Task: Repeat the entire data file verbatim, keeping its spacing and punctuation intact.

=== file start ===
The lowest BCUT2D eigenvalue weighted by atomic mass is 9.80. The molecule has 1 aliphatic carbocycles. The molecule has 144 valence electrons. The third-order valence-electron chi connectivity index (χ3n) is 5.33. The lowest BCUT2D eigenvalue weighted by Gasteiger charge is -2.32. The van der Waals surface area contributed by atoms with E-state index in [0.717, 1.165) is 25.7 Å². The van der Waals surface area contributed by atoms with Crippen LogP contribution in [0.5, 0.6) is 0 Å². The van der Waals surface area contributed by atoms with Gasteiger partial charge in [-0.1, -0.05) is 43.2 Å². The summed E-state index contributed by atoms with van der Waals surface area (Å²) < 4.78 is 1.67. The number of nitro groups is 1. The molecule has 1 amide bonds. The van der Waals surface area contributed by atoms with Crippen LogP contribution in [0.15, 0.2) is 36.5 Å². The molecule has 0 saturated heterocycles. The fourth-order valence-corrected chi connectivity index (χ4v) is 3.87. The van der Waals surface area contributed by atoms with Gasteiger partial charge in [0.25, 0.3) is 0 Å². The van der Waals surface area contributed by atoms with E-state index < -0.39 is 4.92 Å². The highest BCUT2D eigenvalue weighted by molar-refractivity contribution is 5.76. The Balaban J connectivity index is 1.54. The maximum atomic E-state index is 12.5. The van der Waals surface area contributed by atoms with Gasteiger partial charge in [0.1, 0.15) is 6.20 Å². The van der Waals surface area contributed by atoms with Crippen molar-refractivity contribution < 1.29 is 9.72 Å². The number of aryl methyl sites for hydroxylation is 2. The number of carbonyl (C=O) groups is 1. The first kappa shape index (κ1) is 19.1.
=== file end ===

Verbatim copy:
The lowest BCUT2D eigenvalue weighted by atomic mass is 9.80. The molecule has 1 aliphatic carbocycles. The molecule has 144 valence electrons. The third-order valence-electron chi connectivity index (χ3n) is 5.33. The lowest BCUT2D eigenvalue weighted by Gasteiger charge is -2.32. The van der Waals surface area contributed by atoms with E-state index in [0.717, 1.165) is 25.7 Å². The van der Waals surface area contributed by atoms with Crippen LogP contribution in [0.5, 0.6) is 0 Å². The van der Waals surface area contributed by atoms with Gasteiger partial charge in [-0.1, -0.05) is 43.2 Å². The summed E-state index contributed by atoms with van der Waals surface area (Å²) < 4.78 is 1.67. The number of nitro groups is 1. The molecule has 1 amide bonds. The van der Waals surface area contributed by atoms with Crippen LogP contribution in [0.15, 0.2) is 36.5 Å². The molecule has 0 saturated heterocycles. The fourth-order valence-corrected chi connectivity index (χ4v) is 3.87. The van der Waals surface area contributed by atoms with Gasteiger partial charge in [0.25, 0.3) is 0 Å². The van der Waals surface area contributed by atoms with E-state index < -0.39 is 4.92 Å². The highest BCUT2D eigenvalue weighted by molar-refractivity contribution is 5.76. The Balaban J connectivity index is 1.54. The maximum atomic E-state index is 12.5. The van der Waals surface area contributed by atoms with Gasteiger partial charge in [0.1, 0.15) is 6.20 Å². The van der Waals surface area contributed by atoms with Crippen molar-refractivity contribution < 1.29 is 9.72 Å². The number of aryl methyl sites for hydroxylation is 2. The number of carbonyl (C=O) groups is 1. The first kappa shape index (κ1) is 19.1.